Can Facial Recognition be Dangerous?
FACIAL RECOGNITION – In 2017, our faces are more html than biological.
New facial recognition software can do everything from pinpointing your ethnicity, to your emotions and even predicting what you will do next.
As biometric technology becomes more sophisticated, governments and private companies have been building tools for identifying people using their faces, voices, irises and other unique signatures. However, there is very little oversight of these systems, leaving them open to misuse.
Facial recognition, human analytics and emotion analyzer company Kairos believes the lack of regulation comes from the undefined power of biometric facial recognition.
“We are not comfortable with the lack of regulation,” said founder Brian Brackeen, whose company helps movie studios and ad agencies study emotional responses.
He said that his facial recognition system is now so good at recognizing races. “It’s coming back with the percentages of race the person is,” he said, mentioning someone who came up 12% Asian despite being Jamaican.
“Oh, I have a Chinese grandmother,” she said, according to Brackeen.
In the government sector, the FBI has access to a database with almost half a billion images that it uses for identification purposes. Some of those are photos collected for criminal or law enforcement purposes, but others come from companies that do background checks for jobs. The FBI also has access to the state department passport and visa databases, which can be cross-referenced with photos of criminal suspects.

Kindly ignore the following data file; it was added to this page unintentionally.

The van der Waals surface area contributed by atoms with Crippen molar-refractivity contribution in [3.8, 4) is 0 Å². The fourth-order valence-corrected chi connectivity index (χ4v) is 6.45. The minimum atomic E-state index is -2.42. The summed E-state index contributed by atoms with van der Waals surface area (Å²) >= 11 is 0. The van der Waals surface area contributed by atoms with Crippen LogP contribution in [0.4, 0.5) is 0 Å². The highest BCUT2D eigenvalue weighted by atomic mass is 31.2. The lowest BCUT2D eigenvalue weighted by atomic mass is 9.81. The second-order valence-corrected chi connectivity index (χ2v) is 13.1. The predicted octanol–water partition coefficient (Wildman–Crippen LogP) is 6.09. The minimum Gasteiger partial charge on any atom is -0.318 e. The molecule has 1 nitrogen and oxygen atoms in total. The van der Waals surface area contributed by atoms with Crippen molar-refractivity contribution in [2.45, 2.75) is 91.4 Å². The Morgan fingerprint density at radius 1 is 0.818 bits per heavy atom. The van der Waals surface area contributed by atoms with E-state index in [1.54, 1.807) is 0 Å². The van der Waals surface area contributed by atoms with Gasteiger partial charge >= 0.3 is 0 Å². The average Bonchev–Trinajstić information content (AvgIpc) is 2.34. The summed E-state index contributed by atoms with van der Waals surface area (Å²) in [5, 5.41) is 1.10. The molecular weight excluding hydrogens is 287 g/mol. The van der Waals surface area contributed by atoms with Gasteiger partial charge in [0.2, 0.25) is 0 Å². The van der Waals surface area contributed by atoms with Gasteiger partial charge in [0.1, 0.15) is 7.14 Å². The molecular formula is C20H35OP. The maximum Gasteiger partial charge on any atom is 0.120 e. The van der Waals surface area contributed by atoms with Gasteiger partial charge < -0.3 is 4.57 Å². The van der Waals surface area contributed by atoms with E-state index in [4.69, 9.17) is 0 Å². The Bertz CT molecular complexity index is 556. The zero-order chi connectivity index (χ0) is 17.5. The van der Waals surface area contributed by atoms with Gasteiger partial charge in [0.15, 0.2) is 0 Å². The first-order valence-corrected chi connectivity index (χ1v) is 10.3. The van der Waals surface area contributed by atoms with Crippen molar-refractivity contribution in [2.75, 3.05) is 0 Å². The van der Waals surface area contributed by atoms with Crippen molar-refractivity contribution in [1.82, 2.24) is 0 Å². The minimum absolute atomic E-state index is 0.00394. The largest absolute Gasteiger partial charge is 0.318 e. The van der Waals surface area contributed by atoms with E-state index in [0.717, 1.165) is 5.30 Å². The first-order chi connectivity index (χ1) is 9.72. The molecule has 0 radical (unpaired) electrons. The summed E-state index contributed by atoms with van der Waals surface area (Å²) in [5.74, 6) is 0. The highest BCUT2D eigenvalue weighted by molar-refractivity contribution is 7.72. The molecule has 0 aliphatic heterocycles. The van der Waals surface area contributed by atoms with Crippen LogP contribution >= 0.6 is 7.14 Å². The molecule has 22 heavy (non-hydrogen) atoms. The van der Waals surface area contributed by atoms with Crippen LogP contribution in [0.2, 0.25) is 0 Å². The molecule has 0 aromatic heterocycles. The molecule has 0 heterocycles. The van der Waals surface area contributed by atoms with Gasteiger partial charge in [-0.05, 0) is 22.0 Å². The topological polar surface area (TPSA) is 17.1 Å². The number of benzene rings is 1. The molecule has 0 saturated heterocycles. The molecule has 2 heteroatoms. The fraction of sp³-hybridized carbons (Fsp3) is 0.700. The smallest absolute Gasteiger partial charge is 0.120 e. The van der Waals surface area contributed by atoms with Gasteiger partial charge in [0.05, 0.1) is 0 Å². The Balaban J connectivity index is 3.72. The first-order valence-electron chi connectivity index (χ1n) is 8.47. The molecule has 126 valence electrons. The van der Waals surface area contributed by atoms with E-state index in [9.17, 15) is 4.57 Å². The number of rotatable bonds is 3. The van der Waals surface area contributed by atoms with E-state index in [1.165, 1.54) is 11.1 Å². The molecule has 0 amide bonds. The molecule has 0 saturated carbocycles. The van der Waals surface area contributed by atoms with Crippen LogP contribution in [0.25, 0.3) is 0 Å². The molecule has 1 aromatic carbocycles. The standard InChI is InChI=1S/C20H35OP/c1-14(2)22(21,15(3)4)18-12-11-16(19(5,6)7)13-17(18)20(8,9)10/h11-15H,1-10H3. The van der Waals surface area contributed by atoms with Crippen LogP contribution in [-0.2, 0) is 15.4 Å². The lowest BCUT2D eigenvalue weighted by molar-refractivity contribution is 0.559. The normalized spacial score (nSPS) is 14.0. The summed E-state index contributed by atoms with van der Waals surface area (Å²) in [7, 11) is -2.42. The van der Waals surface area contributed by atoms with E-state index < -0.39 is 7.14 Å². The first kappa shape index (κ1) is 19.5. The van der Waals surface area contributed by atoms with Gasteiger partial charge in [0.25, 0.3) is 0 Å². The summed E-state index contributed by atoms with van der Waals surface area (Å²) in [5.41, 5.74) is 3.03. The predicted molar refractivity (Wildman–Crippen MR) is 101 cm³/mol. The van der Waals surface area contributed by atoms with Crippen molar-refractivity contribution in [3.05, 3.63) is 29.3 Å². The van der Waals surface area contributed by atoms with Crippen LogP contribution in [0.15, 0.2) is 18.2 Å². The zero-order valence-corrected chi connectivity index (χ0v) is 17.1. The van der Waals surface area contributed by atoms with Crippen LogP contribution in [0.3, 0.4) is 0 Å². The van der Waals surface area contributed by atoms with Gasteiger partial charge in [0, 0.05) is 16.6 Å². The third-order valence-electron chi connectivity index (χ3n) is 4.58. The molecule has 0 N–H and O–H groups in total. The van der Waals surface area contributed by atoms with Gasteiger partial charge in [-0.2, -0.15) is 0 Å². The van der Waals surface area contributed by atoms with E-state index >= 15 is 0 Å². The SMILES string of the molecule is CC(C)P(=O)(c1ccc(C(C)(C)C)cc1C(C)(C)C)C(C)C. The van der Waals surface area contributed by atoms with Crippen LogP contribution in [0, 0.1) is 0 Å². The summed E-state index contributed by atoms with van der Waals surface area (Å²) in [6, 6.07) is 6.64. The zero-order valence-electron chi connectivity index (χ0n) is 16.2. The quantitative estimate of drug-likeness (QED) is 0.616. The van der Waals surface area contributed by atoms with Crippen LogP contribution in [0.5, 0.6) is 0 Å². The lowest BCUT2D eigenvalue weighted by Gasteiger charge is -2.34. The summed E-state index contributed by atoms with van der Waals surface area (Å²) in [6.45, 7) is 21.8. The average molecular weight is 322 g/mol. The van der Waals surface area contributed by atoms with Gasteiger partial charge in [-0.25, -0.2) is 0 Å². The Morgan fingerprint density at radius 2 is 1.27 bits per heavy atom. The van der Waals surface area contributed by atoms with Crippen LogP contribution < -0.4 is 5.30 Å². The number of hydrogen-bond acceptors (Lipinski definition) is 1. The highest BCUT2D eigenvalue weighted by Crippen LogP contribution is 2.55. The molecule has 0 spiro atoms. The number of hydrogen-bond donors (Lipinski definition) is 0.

Images of faces are protected personal information under US law. The Privacy Act of 1974 limits the collection, disclosure and use of personal information and requires agencies to disclose what kinds they are using, generally about whom and how.
Critics argue there is a need to disclose public information on how and when these databases are being used.
In Consumer News
The Samsung Galaxy S8 will reportedly use facial recognition technology to unlock your phone in 0.01 seconds.
In addition to the previously rumored iris scanner and fingerprint reader – Samsung’s upcoming flagship device will also feature boosted face recognition, adding another layer of biometric security.
With this technology amid a consumer boom, Apple’s patent also hints facial recognition and 3D selfies coming to their iPhone 8
The technology breaks down images in smaller “windows” and proceeds to select one or more locations inside the image to “test for presence of human faces.” The method leverages depth information to make the overall process more accurate and less intensive.